Certainly it can be said that American constitutional law is not static, and that changing factual circumstances, "the lessons of experience," or new perceptions of *1212 constitutional history or societal values are important factors in the evolution and growth of the law. See P. Brest, Processes of Constitutional Decisionmaking 1121-1126 (1975). It can also be said that the present bar admission procedures in the federal district courts are not an airtight guarantee of high quality performance by counsel. See e.g., Report on Standards for Admission, supra, 79 F.R.D. at 193-195. Saying that a procedure is imperfect, however, is not tantamount to saying that it lacks "a rational connection with the applicant's fitness or capacity to practice law." Schware v. Board of Bar Examiners of New Mexico, 353 U.S. 232, 239, 77 S. Ct. 752, 756, 1 L. Ed. 2d 796 (1957). Those who have considered the problems have recommended an expansion rather than an elimination of the bar examination for federal bar admissions. See Report on Standards for Admission, supra, 79 F.R.D. at 195-196. To the extent that the plaintiff bases his due process claims upon his general challenge to the bar examination process, his complaint fails to state a claim for which relief may be granted.

Mr. Galahad assumed an awesome burden as the plaintiff in this action. Only three years ago, the Supreme Court observed that "the Constitution does not require that because a lawyer has been admitted to the bar of one State, he or she must be allowed to practice in another." Leis v. Flynt, 439 U.S. 438, 443, 99 S. Ct. 698, 701, 58 L. Ed. 2d 717 (1979) (per curiam). The case law refuting the existence of such a requirement in the federal courts is recent in time and without evidence of erosion. See e.g., Matter of Roberts, 682 F.2d 105 (3d Cir.1982); O'Neal v. Thompson, 559 F.2d 485 (9th Cir. 1977); cf. P. Brest, Processes of Constitutional Decisionmaking 1126-1129 (1975).[16]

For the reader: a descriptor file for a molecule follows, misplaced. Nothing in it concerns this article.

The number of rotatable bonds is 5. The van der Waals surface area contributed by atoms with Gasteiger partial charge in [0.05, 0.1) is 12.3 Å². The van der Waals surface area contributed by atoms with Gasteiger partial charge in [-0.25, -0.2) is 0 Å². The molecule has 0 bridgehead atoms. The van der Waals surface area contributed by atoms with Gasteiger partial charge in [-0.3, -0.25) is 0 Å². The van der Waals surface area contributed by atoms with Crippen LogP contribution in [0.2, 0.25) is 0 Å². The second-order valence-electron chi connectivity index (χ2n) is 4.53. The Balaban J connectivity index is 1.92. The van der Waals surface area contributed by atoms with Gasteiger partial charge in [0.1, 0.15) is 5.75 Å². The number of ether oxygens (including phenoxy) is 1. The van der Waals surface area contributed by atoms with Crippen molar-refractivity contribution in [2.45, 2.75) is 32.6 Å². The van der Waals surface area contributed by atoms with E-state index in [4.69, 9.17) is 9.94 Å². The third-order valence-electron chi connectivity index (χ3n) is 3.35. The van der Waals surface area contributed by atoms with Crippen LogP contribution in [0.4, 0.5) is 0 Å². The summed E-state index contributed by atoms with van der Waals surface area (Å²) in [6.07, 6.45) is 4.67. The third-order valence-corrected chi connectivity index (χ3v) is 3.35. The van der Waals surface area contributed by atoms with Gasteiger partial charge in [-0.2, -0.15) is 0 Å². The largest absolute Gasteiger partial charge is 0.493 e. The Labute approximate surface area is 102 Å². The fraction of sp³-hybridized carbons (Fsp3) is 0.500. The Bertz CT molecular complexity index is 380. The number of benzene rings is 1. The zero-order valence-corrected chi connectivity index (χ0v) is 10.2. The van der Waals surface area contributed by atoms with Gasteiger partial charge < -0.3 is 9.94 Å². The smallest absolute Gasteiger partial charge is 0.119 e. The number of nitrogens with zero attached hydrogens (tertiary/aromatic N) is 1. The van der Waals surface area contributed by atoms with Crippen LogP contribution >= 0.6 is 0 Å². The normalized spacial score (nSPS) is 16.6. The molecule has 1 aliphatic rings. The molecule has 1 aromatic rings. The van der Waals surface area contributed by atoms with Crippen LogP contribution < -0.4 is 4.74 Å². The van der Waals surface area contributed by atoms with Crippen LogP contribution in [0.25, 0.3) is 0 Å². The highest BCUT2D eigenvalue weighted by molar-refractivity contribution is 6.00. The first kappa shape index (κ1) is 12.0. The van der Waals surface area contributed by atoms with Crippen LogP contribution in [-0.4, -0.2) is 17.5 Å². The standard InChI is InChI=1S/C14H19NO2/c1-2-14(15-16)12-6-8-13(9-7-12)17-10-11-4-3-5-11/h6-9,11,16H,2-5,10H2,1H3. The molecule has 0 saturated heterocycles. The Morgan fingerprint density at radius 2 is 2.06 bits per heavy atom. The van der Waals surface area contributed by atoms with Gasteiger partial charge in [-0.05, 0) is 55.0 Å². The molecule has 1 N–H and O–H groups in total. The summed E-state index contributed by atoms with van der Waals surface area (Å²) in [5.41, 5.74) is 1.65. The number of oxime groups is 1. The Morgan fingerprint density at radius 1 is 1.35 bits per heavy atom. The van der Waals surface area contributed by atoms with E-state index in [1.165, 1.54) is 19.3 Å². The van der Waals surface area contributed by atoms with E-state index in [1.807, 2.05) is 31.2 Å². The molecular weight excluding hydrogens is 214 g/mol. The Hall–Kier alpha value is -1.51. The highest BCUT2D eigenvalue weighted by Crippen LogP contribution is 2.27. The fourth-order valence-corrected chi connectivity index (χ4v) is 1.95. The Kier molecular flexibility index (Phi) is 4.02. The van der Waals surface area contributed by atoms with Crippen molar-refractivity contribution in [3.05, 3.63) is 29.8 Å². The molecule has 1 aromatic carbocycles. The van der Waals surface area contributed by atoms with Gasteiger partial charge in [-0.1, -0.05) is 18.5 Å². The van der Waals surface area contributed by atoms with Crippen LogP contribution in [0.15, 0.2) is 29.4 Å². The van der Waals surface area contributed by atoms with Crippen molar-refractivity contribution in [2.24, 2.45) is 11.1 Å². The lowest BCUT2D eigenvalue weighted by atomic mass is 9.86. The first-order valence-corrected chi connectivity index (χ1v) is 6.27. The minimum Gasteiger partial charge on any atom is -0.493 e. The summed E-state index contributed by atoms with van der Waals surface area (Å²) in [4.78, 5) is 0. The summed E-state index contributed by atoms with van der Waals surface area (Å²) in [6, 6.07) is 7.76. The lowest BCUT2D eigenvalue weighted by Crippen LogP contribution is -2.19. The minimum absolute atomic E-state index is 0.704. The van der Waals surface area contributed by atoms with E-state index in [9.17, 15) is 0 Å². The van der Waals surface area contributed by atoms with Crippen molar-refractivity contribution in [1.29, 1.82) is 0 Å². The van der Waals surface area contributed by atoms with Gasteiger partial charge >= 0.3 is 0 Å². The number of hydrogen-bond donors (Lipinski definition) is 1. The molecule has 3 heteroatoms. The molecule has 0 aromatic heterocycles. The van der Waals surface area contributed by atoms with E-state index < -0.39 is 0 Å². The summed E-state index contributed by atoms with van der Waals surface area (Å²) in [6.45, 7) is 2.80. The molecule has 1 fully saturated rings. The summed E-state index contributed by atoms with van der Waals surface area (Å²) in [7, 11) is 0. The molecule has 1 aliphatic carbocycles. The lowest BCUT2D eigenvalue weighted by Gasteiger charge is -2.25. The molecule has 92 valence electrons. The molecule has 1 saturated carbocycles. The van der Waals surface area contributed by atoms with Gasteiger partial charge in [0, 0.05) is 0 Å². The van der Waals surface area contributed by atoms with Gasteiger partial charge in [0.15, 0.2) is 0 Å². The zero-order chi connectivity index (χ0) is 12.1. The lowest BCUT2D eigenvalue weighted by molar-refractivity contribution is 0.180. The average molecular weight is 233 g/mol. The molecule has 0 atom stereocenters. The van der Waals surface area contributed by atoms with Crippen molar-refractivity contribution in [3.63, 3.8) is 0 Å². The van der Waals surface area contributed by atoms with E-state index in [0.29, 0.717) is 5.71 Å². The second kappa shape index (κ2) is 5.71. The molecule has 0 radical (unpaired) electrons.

The power of the federal courts to make rules regarding admission to practice is as old as the Republic itself. Section 35 of the Judiciary Act of 1789, Act of Sept. 24, 1789, ch. 20, 1 Stat. 73, 92, declared

That in all the courts of the United States, the parties may plead and manage their own causes personally or by the assistance of such counsel or attorneys at law as by the rules of said courts respectively shall be permitted to manage and conduct causes therein. [Emphasis added.]

That enactment, which preceded the proposal in Congress of the Sixth Amendment by one day, has remained in the Judicial Code in essentially unchanged form ever since.[17] It now is codified as 28 U.S.C. § 1654. "This statute gives more elaborate expression to the meaning of the terse language of the Bill of Rights" concerning rights to the assistance of counsel. United States v. Plattner, 330 F.2d 271, 274 (2d Cir.1964). It was enacted to guarantee those rights of a time when there was a "current state of incertitude regarding the probability of constitutional amendment." J. Goebel, Antecedents and Beginnings to 1801, 1 History of the Supreme Court of the United States 490 (1971).

It is a very long step to conclude that members of the First Congress, many of whom had been members of the federal constitutional convention, set about to grant rulemaking power to the courts that would violate the due process guarantee of the Fifth Amendment that they would soon submit for ratification. The consistent tradition of the grant and exercise of that power since 1789 may itself provide a contemporaneous interpretation of due process and § 1654 that carries great weight. As the Supreme Court has said of an earlier challenge,